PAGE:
Solar cells are high-tech products and their manufacturing is a complex sequence of many very different process steps and materials. It produces a vast amount of data in the lab and on the shop floor. There is enormous potential slumbering in that data. If all of it were to be processed and put to productive use, this could fast-track engineers’ efforts to advance the state of the art and optimize production lines. But that requires processes and methods that can mine this mountain of high dimensional data.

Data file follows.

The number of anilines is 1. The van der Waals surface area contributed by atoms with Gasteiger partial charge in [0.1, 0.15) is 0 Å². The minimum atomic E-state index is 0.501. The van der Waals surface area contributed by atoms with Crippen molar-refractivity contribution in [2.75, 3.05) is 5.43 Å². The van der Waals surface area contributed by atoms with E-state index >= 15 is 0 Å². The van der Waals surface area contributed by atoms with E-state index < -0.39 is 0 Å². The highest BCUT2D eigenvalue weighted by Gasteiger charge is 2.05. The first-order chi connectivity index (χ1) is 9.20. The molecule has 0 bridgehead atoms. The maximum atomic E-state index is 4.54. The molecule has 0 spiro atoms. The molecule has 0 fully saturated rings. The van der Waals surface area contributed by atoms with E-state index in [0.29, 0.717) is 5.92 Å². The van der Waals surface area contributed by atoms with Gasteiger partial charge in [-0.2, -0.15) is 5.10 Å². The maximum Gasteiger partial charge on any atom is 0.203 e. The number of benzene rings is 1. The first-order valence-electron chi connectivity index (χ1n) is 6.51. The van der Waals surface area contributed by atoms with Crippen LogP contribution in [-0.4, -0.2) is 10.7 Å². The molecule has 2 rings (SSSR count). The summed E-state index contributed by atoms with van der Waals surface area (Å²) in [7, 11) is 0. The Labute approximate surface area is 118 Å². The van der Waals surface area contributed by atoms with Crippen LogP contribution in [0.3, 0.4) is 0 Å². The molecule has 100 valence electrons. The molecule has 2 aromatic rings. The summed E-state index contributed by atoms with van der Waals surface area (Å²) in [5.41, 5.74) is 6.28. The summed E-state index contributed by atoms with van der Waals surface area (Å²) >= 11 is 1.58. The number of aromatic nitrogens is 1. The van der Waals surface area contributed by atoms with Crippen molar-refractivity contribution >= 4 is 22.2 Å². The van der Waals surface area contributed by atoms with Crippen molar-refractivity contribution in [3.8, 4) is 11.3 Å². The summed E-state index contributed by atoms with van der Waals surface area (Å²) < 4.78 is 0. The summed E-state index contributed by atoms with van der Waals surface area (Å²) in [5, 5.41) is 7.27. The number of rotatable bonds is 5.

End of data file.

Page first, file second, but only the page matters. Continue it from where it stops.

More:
A consortium of Baden-Württemberg-based research institutes has been investigating the smart solar factory in an Industry 4.0 context since February 2019 as part of a project funded by the state of Baden-Württemberg. These researchers are focusing on digital models, digital twins, machine learning methods for data analysis, and on mapping self-learning processes. ZSW is on board to develop digital models and digital twins of CIGS thin-film solar cells. Its scientists are applying typical methods such as semiconductor simulations as well as combined methods from the field of machine learning. The latter also serve to control processes and the composition of layers in CIGS coatings with an even finer touch, the object being to further increase yield.